By Michael R. Strain
THERE are lots of compelling reasons for schools to reopen in the fall. Children need the educational, social, and psychological benefits that a normal, five-day school week provides. Working parents need relief. Teachers and school staffers need the work. Here’s another: The global economy will suffer along with the future earnings of today’s students if they don’t.
A consensus estimate among economists is that an additional year of schooling increases wages by around 9%. If last spring and this fall should be written off, then keeping the schools closed may lead to a significant reduction in future earnings for today’s students. My back-of-the-envelope calculation suggests that represents a loss of over $30,000 per decade in earnings for a typical worker who graduated high school but didn’t attend college. The longer schools are closed, the larger the hit future earnings will take.
Of course, this is a simplification. Virtual learning isn’t the same as no learning, and the rate of return on an additional year of schooling will vary a lot from student to student. But the basic point holds: Keeping kids out of school is likely to take a significant sum of money out of their pockets when they get older and go to work.
And because virtual learning is closer to no learning for many lower-income households — due, for example, to less reliable internet access, home environments less conducive to studying, and parents whose jobs make it harder for them to stay at home and monitor schooling activity throughout the day — keeping schools closed this fall would likely reduce the future earnings of today’s poorer kids the most.
The economic damage from so many young people receiving an inadequate education adds up. A World Bank economics working paper notes that in mid-April, 192 countries had closed all schools and universities, affecting 1.5 billion youths, or 90% of the world’s learners. To estimate the global economic effects of the shutdown, the authors assumed a four-month closure and, conservatively, that only 10% of students suffer learning loss from virtual learning. They found that future global output and incomes will be trillions of dollars lower due to the shutdown, with a loss equivalent to 15% of future GDP. If schools are closed for another four months this fall, the losses will grow much larger.
Parents’ economic outcomes will suffer if schools are closed in the fall, as well. If schools don’t reopen, some parents, including many low-income parents, will have to decide between facilitating home learning for their kids and going to work at all. Parents who can continue to work remotely will effectively be on a part-time schedule. Many employers are going to be less and less forgiving of the need to juggle parenting and work.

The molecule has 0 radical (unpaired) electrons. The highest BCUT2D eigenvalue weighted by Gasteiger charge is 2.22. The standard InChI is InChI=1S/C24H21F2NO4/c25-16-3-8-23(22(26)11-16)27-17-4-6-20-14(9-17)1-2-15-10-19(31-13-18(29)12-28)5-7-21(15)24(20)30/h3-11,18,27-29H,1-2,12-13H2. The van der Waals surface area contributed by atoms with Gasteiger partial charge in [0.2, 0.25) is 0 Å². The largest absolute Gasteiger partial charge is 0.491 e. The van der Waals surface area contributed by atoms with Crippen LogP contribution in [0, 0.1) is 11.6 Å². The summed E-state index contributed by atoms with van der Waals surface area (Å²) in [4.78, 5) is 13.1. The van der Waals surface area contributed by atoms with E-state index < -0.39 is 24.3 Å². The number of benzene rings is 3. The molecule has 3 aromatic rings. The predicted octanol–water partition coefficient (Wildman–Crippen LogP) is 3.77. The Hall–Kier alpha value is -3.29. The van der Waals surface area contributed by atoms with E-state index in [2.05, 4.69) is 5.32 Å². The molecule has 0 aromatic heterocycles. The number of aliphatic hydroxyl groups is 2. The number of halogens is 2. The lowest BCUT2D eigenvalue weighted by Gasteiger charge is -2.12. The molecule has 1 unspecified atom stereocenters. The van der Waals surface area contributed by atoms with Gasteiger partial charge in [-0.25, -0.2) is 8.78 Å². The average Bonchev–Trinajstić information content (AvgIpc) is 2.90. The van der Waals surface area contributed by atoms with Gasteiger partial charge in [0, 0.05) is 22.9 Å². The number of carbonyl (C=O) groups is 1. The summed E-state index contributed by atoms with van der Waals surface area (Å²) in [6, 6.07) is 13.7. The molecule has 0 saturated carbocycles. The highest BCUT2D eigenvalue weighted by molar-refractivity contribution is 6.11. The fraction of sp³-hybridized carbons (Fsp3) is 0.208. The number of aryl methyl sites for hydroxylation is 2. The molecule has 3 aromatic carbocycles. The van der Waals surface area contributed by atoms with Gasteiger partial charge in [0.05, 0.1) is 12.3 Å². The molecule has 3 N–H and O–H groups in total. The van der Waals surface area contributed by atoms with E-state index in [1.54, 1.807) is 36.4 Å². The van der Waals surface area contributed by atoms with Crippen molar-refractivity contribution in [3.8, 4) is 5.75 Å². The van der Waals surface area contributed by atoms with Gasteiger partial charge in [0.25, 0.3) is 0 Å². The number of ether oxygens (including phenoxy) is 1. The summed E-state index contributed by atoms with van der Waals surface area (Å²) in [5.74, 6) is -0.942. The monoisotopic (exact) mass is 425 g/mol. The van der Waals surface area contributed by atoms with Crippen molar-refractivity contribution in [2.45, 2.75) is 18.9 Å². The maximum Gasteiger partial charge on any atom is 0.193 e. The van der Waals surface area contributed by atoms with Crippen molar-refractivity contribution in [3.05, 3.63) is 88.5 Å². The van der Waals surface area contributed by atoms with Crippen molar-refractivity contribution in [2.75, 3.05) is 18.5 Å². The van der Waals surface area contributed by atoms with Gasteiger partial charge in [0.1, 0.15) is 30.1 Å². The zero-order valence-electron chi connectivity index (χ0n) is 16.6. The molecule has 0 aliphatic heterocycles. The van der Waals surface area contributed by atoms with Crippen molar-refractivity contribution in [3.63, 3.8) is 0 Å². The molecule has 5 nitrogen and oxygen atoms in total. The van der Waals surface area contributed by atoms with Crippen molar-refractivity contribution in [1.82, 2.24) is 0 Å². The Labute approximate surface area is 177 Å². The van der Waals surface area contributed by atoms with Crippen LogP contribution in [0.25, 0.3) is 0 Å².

To some degree, the negative effects of working from home while looking after kids are cumulative. This spring, many parents were in survival mode, doing what needed to be done — and only that — each day. But if four months of virtual working and virtual learning happening under the same roof turns into 10, a cohort of parents of young kids in their prime working years will increasingly miss out on the opportunity to do longer-term, deeper, creative work. This will hurt their careers. It will hurt the overall economy as well, as around one-quarter of workers have a child under the age of 13.
The US is stumbling through the pandemic. When it comes to reopening schools, the absence of strategic thinking on a nationwide scale is on stark display. The plan is to have an open economy but return to virtual learning? You can’t have the former if you have the latter. This wishful thinking is destructive.
The US should be prioritizing what is most important to society. At the top of the list should be children’s futures and current livelihoods. Socializing in bars should be at the bottom of the list. And yet the decisions of mayors and governors to allow frivolities means that the US will have to cut back where it hurts the most, not the least.
Measures should be taken to protect teachers and students when schools reopen. But even with those measures, open schools would likely increase the transmission rate of the virus, so other steps should be taken to slow the spread. Washington should be providing leadership and guidance to local schools districts on how to reopen, along with funding to help them do so safely.
Whether schools reopen this fall is a test of the US’s seriousness as a nation. This is one test that children are counting on adults to pass.